This weekend’s readings begin a 4-week exploration of the dimensions of mercy and forgiveness. As people get to know each other, they become aware of each other’s strengths and weaknesses. Thus, being in community implies a constant call to forgive each other. The power of the keys we heard about two weeks ago is always exercised on behalf of and in the name of the Body of Christ. Our music in worship this weekend reflects this call, based on the gospel text that Christ is found wherever two or three are gathered in his name. The setting for this text is a round I learned in Germany when St. Benedict’s established a sister-parish program with St. Mary’s Church in Dortmund in 1984. (There is a plaque commemorating this relationship in the front vestibule. Some parishioners are still in touch with their host families.) This theme is also expressed with the text from I Cor.13, “Where Charity and Love Prevail,” in a chant-like setting from the early days of the liturgy in English. Our gathering hymn, “I come with joy, a child of God, forgiven, loved and free,” is set to the early-American hymn tune LAND OF REST, which we used for the Holy, Holy and acclamations earlier this summer. The hymn “Forgive our sins as we forgive” is of course based on the central line from the Our Father. Our communion song, “Loving and Forgiving,” is a setting of Psalm 103, the great psalm of God’s mercy. Psalm 103 will also be next week’s responsorial psalm.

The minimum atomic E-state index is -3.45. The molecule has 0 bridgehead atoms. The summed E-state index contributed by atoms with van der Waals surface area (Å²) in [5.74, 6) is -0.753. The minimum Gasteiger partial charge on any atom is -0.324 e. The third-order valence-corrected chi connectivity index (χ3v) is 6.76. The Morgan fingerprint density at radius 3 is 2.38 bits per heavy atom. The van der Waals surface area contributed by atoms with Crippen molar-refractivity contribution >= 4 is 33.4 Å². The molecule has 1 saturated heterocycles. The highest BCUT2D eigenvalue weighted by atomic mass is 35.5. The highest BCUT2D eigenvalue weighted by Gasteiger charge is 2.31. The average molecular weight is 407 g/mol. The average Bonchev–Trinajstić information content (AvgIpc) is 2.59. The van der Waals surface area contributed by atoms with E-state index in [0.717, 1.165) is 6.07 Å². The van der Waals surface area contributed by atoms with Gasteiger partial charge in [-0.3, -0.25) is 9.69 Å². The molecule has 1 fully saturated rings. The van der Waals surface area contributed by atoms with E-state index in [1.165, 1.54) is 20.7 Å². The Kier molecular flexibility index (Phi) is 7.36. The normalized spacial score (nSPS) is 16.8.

Music at 10:00 includes “Come, Now Is the Time to Worship,” a line from today’s responsorial Psalm 95. This psalm also provides the text for our offering song, “If Today You Hear His Voice,” with music by Rawn Harbor, an African-American musician from Berkeley, Calif., some of whose psalm settings will be in our new Breaking Bread hymnal this fall. We go out of church to “Your Grace Is Enough,” which reminds us that God “wrestles with the sinner’s restless heart” and “uses the weak to lead the strong.” The composer is Matt Maher, a native of Newfoundland now living in Tempe, Ariz. with his young family.
by Glenn Hufnagel